The most authentic car chase?

Getaway cars form one of the backbone features of this year’s show. This serves as the perfect excuse to sit down and pour through numerous youtube videos and figure out “what is the most authentic, realistic car chase in film?” We asked around the office and had a bit of an argument.

We think secretly everyone has wanted to be in a car chase, probably as the hero, hopefully not as the criminal. There is an aura which surrounds cars used in film, often the humbler the machinery, the more relatable it is to the audience and therefore it’s more captivating, genuine and you are invested. You believe it could happen. Case in point, the Aston Martin DB10 vs Jaguar C-X75 in Spectre tearing through the streets isn’t a particularly well-remembered car chase. Compare that to Ronin. The chases involved Peugeot 406’s, BMW E34’s, Citroen XM’s and even a 1995 Peugeot Expert Série 1 (it’s a van). Hardly poster pin-ups but undoubtedly some of the greatest car chase scenes ever shown on the silver screen. The Audi A8 was the star, but surrounded by humble machinery, without which the chase would loose it’s gritty nature.

So ignoring the high-end glitz and glamour, what can be considered the top 5 authentic car chases committed to film. Our picks are below. Feel free to tell us on Facebook that we’re wrong and what you’d pick.

5. Bourne Supremacy – A Russian taxi (GAZ 3110 for the purists), the scene also involves a standard Mercedes G-Wagon. Not the all conquering AMG version but the more humble utilitarian version. Quite how the GAZ survives is beyond us here, but the sequence is great to watch.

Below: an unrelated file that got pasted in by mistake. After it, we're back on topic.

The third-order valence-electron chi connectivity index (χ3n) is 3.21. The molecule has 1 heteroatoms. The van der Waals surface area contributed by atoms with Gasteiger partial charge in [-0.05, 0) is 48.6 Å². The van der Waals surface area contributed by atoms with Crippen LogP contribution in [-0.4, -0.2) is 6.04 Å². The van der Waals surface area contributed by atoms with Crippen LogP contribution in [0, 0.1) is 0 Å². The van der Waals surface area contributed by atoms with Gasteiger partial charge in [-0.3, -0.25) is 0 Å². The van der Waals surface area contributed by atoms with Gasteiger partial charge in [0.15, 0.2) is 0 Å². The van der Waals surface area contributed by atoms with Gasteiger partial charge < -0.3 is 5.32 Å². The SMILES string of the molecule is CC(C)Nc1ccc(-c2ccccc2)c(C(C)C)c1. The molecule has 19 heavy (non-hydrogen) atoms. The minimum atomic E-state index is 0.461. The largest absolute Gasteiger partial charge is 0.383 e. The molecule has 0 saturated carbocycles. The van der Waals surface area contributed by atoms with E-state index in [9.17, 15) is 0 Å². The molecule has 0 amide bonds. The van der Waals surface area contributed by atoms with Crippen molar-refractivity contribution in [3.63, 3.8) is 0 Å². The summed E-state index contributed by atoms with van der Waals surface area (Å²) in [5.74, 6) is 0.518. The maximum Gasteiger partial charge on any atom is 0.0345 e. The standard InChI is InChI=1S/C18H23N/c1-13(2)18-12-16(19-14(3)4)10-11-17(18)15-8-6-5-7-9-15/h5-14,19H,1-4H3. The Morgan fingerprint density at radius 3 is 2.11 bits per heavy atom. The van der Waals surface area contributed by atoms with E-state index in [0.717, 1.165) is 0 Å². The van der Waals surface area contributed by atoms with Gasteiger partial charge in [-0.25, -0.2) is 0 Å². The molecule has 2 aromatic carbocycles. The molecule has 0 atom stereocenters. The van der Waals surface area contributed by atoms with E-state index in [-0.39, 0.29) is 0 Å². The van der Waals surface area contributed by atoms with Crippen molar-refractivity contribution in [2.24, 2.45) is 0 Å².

4. The Driver – Fans of the German marque must wince everytime they see this film.

3. Ronin – Any film that can make the Peugeot 406 seem exciting should be highly praised.

2. Bullitt – Fairly obvious; it’s the classic, go-to film car chase. But it doesn’t snag number one spot for a particular reason. It is not quite as authentic as…

1. The French Connection – which involved a 1971 Pontiac LeMans racing against a subway train. – the legend that surrounds this film is unbelievable, according to IMDB, numerous witnesses, off-duty police officers and even the producers themselves.

“The car crash during the chase sequence, at the intersection of Stillwell Ave. and 86th St., was unplanned and was included because of its realism. The man whose car was hit had just left his house a few blocks from the intersection to go to work and was unaware that a car chase was being filmed. The producers later paid the bill for the repairs to his car.”

There we are then, can a car chase be any more authentic, gritty or real than one filmed on public streets involving a car accident with the public? In todays world of health and safety it’s impossible, thus The French Connection from 1971 is the best getaway sequence in our opinion. Not necessarily the most famous, Bullitt holds that honour, but certainly a Pontiac Le Mans will always hold a soft spot in our hearts.

Greatest Getaway